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How to Ask for a Raise and Get It

Receiving raises is not a guarantee in every organization, much to our dismay. To get more money, you need a comprehensive plan that accounts for every factor. Molly Triffin writes for Forbes with help.

Appraise Your Worth

In terms of frequency, raises generally are not granted more than once a year, with the only real exception being if you are a highly skilled person in a field like tech, where people are constantly getting headhunted away from their current employer. Otherwise, bet on annually at best, and if annual reviews exist, do not wait until then to talk about raises. Begin the discussion of a potential raise three or four months in advance, when budgets are still being formed. As for how to actually broach the topic, if you have a boss who likes things straight, then just set up a meeting specifically for the topic of a raise; other bosses might prefer to be eased into a heavy discussion like this though.

In either case, asking for a raise is the equivalent of saying you think your skills have improved and that they are worth more, so make a conscious list of your achievements that prove this hypothesis. This is especially important for high-performers, as bosses can unintentionally take for granted just how much you are getting done regularly. One possibility to get a large raise is with a “promotion in place,” in which you keep your current position but take on more responsibilities—and a higher salary to go with it.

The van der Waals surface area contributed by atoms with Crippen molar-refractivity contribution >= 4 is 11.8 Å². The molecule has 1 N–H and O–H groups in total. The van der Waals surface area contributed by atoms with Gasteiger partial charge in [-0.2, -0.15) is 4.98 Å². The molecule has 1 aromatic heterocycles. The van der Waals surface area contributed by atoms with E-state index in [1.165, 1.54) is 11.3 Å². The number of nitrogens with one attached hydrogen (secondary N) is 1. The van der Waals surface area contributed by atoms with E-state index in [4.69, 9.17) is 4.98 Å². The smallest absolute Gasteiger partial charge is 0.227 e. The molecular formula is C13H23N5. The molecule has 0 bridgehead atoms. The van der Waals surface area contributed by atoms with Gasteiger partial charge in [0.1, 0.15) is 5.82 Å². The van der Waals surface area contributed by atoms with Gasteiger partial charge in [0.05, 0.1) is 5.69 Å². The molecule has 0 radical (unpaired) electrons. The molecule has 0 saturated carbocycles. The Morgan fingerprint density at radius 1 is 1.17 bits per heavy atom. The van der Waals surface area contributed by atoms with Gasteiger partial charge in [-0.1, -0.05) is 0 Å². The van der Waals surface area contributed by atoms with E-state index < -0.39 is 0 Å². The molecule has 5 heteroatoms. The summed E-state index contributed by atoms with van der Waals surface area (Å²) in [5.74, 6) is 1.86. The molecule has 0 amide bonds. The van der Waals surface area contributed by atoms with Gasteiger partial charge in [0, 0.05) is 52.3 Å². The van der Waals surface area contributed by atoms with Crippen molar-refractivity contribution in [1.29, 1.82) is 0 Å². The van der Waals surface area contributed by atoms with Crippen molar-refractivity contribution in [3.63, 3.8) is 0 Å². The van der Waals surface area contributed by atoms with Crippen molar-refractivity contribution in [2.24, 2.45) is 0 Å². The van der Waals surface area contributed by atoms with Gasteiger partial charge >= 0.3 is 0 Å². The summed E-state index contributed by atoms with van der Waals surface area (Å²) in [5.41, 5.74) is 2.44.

As for how much of a raise to ask for, talk to recruiters and observe local job listings to get a hold of the going rate for your geographic region. Three to five percent is normal for a raise, whereas 10 percent is reasonable for a promotion. Do not threaten to leave if you do not get the size of raise you want, as it just creates a more hostile working environment. Besides, statistically speaking, a large majority of people who accept a counteroffer end up leaving their company within a year anyway. Once you feel undervalued, they have already lost you.

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About John Friscia

John Friscia is the Editor of Computer Aid's Accelerating IT Success. He began working for Computer Aid, Inc. in 2013 and continues to provide graphic design support for AITS. He graduated summa cum laude from Shippensburg University with a B.A. in English.

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